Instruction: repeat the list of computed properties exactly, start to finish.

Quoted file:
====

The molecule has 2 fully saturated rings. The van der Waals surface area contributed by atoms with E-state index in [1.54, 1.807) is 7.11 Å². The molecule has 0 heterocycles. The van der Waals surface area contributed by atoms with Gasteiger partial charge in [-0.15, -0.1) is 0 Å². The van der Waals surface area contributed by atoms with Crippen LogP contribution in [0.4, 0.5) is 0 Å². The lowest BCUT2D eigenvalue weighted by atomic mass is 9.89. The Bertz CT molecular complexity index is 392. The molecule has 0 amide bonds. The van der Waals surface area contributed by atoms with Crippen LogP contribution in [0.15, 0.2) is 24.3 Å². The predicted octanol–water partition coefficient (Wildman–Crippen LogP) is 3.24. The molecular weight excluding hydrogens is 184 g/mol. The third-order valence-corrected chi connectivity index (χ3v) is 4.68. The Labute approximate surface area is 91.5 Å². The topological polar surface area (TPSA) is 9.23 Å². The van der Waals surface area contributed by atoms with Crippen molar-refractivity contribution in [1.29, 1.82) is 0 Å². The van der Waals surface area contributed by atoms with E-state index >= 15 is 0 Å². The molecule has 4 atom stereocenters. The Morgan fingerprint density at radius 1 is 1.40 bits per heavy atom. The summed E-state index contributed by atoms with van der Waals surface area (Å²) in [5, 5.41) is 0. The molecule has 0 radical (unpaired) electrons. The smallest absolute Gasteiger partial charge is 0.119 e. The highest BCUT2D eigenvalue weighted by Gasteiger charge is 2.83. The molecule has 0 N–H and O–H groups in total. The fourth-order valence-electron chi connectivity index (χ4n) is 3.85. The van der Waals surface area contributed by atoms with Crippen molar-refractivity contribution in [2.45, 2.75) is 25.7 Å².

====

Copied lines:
The molecule has 2 fully saturated rings. The van der Waals surface area contributed by atoms with E-state index in [1.54, 1.807) is 7.11 Å². The molecule has 0 heterocycles. The van der Waals surface area contributed by atoms with Gasteiger partial charge in [-0.15, -0.1) is 0 Å². The van der Waals surface area contributed by atoms with Crippen LogP contribution in [0.4, 0.5) is 0 Å². The lowest BCUT2D eigenvalue weighted by atomic mass is 9.89. The Bertz CT molecular complexity index is 392. The molecule has 0 amide bonds. The van der Waals surface area contributed by atoms with Crippen LogP contribution in [0.15, 0.2) is 24.3 Å². The predicted octanol–water partition coefficient (Wildman–Crippen LogP) is 3.24. The molecular weight excluding hydrogens is 184 g/mol. The third-order valence-corrected chi connectivity index (χ3v) is 4.68. The Labute approximate surface area is 91.5 Å². The topological polar surface area (TPSA) is 9.23 Å². The van der Waals surface area contributed by atoms with Crippen molar-refractivity contribution in [1.29, 1.82) is 0 Å². The van der Waals surface area contributed by atoms with E-state index >= 15 is 0 Å². The molecule has 4 atom stereocenters. The Morgan fingerprint density at radius 1 is 1.40 bits per heavy atom. The summed E-state index contributed by atoms with van der Waals surface area (Å²) in [5, 5.41) is 0. The molecule has 0 radical (unpaired) electrons. The smallest absolute Gasteiger partial charge is 0.119 e. The highest BCUT2D eigenvalue weighted by Gasteiger charge is 2.83. The molecule has 0 N–H and O–H groups in total. The fourth-order valence-electron chi connectivity index (χ4n) is 3.85. The van der Waals surface area contributed by atoms with Crippen molar-refractivity contribution in [2.45, 2.75) is 25.7 Å².